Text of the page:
Sunday, July 15, 2012

10 Tips on Sewing a Swimsuit


After several fruitless trips to the mall and other various stores searching for the perfect swimsuit, I once again decided to sew it myself.  Swimsuits are a great sewing project, because they take only a little bit of fabric, and you can actually make one that fits correctly and is the style you like.  But I know that lots of people are too intimidated to sew a swimsuit.  It really is not that hard, but you do have to be comfortable sewing with slippery, stretchy fabrics.  Here are my top 10 hints on how to sew a great suit:

1.  Start with a fresh, ballpoint needle!  I cannot stress enough how important it is to put a brand new needle in when you are sewing with swimsuit fabric.  It makes everything SO much easier.  I used size 11 ballpoint needles in both my serger and coverstitcher for this project.

2.  Use good quality swimsuit fabric.  You can get this at fabric stores like JoAnn's in the swimwear and dancewear section.  Look for it to be labelled as swimsuit fabric.  You should expect a high lycra (spandex) content -- maybe 20%.  You can also buy it at specialty shops online such as SpandexWorld.

3.  Pick a good swimsuit pattern.  You won't get a good product if you don't start with a good pattern.  KwikSew has several swimsuit patterns.  I haven't personally used any of them.  Jalie also has great swimsuit patterns.  The nice part about Jalie patterns is that they come in 22 sizes -- all the way from kids through adult -- in one envelope, for one price. The one I personally have used for myself is now out of print, but they have several at this page: http://www.jalie.com/sports-apparel/swimming.html.  I would definitely check patternreview for specific reviews before purchasing a swimwear pattern.

4.  Or, don't use a swimsuit pattern at all!  You can choose patterns that aren't even meant as swimwear, but that give you the look and fit you want.  For my daughter, I wanted a swim shirt and shorts or leggings with an attached skirt.  I already owned patterns that would work just fine for this.  The swim shirt is just a raglan t-shirt.  I particularly like this raglan pattern because it comes up fairly high around the neck and has armbands also.  Because swimsuits need to be close fitting, I used a pattern two sizes smaller than what she would normally wear, and I just added extra length.  For the leggings and skirt, I downsized by one size (since the pattern for the leggings was already close fitting).  Both of these patterns are from Ottobre magazine, issues 3/2010 and 3/2011.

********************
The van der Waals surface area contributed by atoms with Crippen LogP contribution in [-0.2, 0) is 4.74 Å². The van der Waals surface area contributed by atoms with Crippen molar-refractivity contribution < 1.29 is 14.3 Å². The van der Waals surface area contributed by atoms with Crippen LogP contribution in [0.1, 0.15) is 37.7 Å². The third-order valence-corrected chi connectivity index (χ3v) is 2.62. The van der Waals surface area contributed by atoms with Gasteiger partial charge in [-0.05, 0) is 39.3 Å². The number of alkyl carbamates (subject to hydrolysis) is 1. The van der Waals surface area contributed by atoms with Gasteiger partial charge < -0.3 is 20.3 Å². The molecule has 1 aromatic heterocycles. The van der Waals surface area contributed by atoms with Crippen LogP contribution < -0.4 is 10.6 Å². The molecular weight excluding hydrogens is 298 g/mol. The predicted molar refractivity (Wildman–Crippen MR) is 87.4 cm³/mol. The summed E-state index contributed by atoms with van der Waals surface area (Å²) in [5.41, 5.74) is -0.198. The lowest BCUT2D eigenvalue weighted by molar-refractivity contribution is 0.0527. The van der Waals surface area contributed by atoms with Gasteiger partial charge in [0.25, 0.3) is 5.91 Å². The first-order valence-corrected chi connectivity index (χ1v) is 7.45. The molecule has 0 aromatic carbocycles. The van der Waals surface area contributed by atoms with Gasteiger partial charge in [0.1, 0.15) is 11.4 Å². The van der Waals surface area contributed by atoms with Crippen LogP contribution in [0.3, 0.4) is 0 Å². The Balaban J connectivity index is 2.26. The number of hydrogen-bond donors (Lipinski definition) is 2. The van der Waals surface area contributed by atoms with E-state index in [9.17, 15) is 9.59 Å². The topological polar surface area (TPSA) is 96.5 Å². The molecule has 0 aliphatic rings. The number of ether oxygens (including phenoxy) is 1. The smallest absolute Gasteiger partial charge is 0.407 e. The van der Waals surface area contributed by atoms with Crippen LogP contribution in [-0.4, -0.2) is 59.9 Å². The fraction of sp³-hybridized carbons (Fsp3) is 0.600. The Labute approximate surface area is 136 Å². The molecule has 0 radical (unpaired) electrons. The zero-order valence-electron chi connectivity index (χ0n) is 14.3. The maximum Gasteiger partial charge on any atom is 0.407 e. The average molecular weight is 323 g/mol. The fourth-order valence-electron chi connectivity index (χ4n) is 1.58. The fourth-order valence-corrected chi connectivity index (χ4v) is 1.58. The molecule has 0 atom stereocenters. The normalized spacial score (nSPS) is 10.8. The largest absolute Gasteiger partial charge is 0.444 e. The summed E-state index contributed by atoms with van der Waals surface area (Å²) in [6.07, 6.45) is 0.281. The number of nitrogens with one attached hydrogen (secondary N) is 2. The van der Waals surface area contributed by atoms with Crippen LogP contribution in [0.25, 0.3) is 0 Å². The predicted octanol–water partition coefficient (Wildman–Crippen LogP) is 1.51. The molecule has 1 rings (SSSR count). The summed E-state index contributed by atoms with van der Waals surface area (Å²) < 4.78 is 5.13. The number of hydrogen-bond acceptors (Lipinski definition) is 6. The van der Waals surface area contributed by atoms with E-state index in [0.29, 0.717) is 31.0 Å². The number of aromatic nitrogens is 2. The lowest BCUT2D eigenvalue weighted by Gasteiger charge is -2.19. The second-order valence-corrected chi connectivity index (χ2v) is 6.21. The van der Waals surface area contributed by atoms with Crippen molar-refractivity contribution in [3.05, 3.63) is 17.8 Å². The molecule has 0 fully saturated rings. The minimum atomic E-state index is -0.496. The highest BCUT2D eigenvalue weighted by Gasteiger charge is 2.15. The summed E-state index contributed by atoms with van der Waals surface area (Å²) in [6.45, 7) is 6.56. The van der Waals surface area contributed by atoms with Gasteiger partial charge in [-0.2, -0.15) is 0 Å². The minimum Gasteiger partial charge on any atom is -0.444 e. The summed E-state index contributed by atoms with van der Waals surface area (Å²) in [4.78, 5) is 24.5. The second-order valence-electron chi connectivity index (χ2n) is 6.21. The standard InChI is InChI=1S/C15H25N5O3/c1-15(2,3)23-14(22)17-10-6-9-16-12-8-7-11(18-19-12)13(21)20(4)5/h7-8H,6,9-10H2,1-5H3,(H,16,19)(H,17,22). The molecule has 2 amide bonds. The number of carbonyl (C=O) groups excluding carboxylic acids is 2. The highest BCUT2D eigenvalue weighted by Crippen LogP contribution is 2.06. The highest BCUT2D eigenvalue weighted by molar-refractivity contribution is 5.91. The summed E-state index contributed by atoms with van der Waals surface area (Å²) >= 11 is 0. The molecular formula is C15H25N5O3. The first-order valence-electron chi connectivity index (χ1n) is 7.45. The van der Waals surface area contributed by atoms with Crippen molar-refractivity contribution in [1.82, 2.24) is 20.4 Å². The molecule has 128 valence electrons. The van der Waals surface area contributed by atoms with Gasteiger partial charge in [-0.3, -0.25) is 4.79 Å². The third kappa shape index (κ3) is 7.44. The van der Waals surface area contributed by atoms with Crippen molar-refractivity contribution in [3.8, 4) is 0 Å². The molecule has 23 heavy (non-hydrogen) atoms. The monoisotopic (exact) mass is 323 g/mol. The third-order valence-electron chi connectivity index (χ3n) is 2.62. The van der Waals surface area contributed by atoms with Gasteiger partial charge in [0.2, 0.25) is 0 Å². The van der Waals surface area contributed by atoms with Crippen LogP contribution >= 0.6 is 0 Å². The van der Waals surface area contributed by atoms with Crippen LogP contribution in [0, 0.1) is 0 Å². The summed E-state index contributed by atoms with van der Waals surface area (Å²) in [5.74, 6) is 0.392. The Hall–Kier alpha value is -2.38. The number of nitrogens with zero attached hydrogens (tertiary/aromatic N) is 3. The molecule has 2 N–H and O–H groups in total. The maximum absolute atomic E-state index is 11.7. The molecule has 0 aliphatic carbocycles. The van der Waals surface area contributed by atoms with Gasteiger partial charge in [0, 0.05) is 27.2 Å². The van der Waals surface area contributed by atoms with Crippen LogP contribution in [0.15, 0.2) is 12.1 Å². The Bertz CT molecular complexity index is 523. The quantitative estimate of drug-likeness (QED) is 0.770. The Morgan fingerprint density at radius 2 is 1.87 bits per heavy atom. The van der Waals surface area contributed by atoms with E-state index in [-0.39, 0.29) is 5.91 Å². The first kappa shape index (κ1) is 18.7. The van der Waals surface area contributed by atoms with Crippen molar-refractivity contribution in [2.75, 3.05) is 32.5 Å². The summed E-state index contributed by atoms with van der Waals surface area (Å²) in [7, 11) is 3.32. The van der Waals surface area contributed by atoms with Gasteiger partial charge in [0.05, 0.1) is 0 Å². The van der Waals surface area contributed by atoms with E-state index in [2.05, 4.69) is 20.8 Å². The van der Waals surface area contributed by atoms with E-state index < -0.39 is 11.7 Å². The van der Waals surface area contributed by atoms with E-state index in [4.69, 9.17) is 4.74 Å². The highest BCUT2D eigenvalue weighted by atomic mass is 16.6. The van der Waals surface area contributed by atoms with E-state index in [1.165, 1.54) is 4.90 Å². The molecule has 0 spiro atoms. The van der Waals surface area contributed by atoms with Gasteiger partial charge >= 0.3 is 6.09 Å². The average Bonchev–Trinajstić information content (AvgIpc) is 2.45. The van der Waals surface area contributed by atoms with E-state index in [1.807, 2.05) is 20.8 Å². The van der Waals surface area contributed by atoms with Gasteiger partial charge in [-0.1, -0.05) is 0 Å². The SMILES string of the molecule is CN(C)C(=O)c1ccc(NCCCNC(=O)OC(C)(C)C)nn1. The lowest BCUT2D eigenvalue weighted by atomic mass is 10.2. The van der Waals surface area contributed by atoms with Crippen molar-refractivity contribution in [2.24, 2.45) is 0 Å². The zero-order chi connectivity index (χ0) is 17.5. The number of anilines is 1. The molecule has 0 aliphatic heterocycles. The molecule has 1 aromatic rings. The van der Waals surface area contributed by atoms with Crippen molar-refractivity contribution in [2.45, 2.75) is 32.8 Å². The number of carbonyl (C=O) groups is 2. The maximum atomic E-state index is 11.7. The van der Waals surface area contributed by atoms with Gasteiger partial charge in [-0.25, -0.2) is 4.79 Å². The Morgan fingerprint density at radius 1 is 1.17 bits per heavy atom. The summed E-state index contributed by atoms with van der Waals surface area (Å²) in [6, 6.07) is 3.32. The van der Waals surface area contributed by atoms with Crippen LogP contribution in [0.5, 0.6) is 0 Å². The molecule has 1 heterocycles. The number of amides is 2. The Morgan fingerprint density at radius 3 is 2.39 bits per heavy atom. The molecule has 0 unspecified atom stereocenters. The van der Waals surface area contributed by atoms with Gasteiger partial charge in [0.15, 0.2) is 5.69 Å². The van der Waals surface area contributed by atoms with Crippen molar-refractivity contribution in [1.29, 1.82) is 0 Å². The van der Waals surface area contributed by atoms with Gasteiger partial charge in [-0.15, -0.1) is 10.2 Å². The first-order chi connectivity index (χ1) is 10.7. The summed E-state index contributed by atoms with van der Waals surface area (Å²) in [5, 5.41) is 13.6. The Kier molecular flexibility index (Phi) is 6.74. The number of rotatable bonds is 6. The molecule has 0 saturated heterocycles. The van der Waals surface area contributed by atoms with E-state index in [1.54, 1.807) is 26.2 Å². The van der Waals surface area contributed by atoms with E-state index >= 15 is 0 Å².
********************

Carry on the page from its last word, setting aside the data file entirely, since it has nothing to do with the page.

5.  Use a 4-thread serger stitch.  If you are using a serger to construct your suit, use a 4-thread stitch.  Yes, a 3-thread stitch will give you more stretch, which would seem like a good thing, but you do not want the seams on your swimsuit to fail!  (Ask me how I know...)  If you are not using a serger, use a zigzag and a straight stitch combination, as explained in this Jalie tutorial.

6.  Don't cheap out on the thread.  Use Gutterman or Maxilock.  It really does make a difference.  These are seams that you do not want to break when you are out on a waterslide somewhere.